Chink in the armour indeed! But is this only wishful thinking? its possible, however, I hope for the best.
For a long time I have known that there is an underlying problem in the upper echalons of the businesss world. It is that they are completely disconnected with the advances in technology. They are not technophobes by any means. Their power and positions have enabled them to simply bypass it. They have "left the details" to others for so long they no longer know what "the details"are.
Steve Jobs (read the interview in Rolling Stone)had to explain this in detail to them, to get them to understand that the word "burn" in conjunction wiht making a CD meant to write data to the blank media and not to steal or hurt someone else. The lack of basic technical understanding on the part of someone they call a Vice President was truly alarming. He knew less than a highschool computer technologies student would be expected to know. I would have recomended a basic computer literacy program for hiim.
Since before the dawm of the age of Personal Computing this has been evident. If they have any expertise at all it may be in accounting or legal issues. If the other cases are based on this kind of flimsy evidence this whole case could come tumbing down under them. It is a house of cards.
The reason they cling to their outmoded business model is that they cannot see that it is dead and gone. The keep on showing a basic lack of understanding of their own product. The value of what they do isn't in the so called Intelecual Property at all. It is in their packaging for it. People buy music on CD because it is convenient. It is packaged attractively and in the case of classical music and jazz, the packaging includes interesting details on the music, the musicians, the recording methods etc. This fact has escaped them.
The reason that print publishing can still publish public domain works like those of Bach and Beethoven certaily isn't in the Intelectual Property, but in the typesetting, the professional printing and the binding of the works. A Pianist or Piano student doesn't often photo copy a Beethoven Piano Sonata primarily because photocopies are not as good as a printed one, photocopies come as loose pages. Having a bound, easy to read copy which they can put their own editorial markings in has value.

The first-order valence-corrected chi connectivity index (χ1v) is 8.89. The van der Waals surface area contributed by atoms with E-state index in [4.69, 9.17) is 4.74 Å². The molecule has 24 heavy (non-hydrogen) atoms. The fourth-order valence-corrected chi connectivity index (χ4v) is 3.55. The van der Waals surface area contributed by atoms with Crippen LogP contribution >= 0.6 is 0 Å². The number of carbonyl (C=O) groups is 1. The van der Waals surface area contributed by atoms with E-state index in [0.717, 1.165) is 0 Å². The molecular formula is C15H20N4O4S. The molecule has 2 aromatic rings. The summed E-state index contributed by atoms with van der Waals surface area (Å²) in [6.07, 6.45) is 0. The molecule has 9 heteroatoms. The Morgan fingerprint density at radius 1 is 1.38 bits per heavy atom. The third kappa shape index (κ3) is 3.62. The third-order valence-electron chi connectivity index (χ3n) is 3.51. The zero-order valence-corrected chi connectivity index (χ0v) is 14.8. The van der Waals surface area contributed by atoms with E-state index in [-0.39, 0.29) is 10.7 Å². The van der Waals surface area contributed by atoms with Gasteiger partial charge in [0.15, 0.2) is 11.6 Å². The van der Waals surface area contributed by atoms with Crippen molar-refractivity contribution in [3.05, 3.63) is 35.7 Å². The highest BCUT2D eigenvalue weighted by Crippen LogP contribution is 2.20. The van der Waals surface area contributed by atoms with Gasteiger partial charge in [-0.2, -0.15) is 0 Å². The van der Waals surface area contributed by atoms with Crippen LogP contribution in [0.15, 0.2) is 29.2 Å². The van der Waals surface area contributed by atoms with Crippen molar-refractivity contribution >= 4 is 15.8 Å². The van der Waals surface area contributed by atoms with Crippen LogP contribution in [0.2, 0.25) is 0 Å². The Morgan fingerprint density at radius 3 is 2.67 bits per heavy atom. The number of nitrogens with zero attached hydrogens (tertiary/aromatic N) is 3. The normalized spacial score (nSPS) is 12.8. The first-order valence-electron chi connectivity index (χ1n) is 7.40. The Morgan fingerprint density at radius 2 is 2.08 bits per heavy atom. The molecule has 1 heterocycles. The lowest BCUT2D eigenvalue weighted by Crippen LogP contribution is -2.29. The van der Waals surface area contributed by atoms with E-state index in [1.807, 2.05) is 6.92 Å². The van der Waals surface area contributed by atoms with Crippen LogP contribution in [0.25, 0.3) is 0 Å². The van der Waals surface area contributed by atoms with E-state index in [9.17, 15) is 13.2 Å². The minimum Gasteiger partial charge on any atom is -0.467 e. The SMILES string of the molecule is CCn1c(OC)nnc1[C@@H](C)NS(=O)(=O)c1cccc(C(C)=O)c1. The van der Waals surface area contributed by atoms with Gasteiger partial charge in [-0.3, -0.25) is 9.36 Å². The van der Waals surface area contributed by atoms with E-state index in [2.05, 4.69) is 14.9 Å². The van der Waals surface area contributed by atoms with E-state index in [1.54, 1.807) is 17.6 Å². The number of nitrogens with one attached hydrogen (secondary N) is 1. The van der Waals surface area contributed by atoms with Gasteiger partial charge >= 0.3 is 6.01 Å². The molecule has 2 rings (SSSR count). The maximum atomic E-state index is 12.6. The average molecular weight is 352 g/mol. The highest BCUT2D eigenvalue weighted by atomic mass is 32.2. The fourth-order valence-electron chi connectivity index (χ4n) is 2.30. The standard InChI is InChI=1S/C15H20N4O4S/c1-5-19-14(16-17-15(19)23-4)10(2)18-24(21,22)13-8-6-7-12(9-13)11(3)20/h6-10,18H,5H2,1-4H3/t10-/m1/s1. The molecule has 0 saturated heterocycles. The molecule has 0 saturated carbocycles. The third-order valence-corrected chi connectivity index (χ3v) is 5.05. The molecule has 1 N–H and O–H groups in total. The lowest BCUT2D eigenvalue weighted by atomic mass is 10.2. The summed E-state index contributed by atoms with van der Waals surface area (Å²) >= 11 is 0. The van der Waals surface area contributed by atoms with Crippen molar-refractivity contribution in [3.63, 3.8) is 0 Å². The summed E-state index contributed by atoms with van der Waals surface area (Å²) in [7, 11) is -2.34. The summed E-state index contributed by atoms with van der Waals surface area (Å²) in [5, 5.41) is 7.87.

So, the packaging and mass marketing of music has the same kind of value to the consumer. Downloading, purchasing blank media and writing that to CD, then making what ever container you want takes time and costs money. I, for one, do not want to do this. I can, but I would much rather buy a copy from my local retailer. If they started to do things that promoted this kind of value added philosophy they wouldn't be so scared of what has happened since the first CD's were produced.
The popularity of CDs in North America took the industry completely off guard. I expected it. It was obvious that everyone in North America wanted someething like this. Poor vinyl quality here primed that market. In Europe, where the quality of vinyl was much higher, CD sales took nearly a decade to replace LP's where this change in North Ameria took barely 5 years. EMI nearly missed it completely -- being late to pick up on a new tehcology -- just like they were last to start producing vinyl LP's.
One feels like a parent trying to take a childs favorite old thread-bare blanket from the child and encountering screams of dissmay over the loss of something that has lost its usefullness and the uttter frustration in trying to communicate the the blanket is being replaced by something better than the old thread bare one. For reasons which escape the parent, the child stil clings to the old thread bare one, even though it no longer keeps the child warm. Most children eventualy give up the old one and accept the new, if this isn't the case a parent is worried about the child's mental health --- and justly so. We should be worried aobut the music industries mental health, very worried.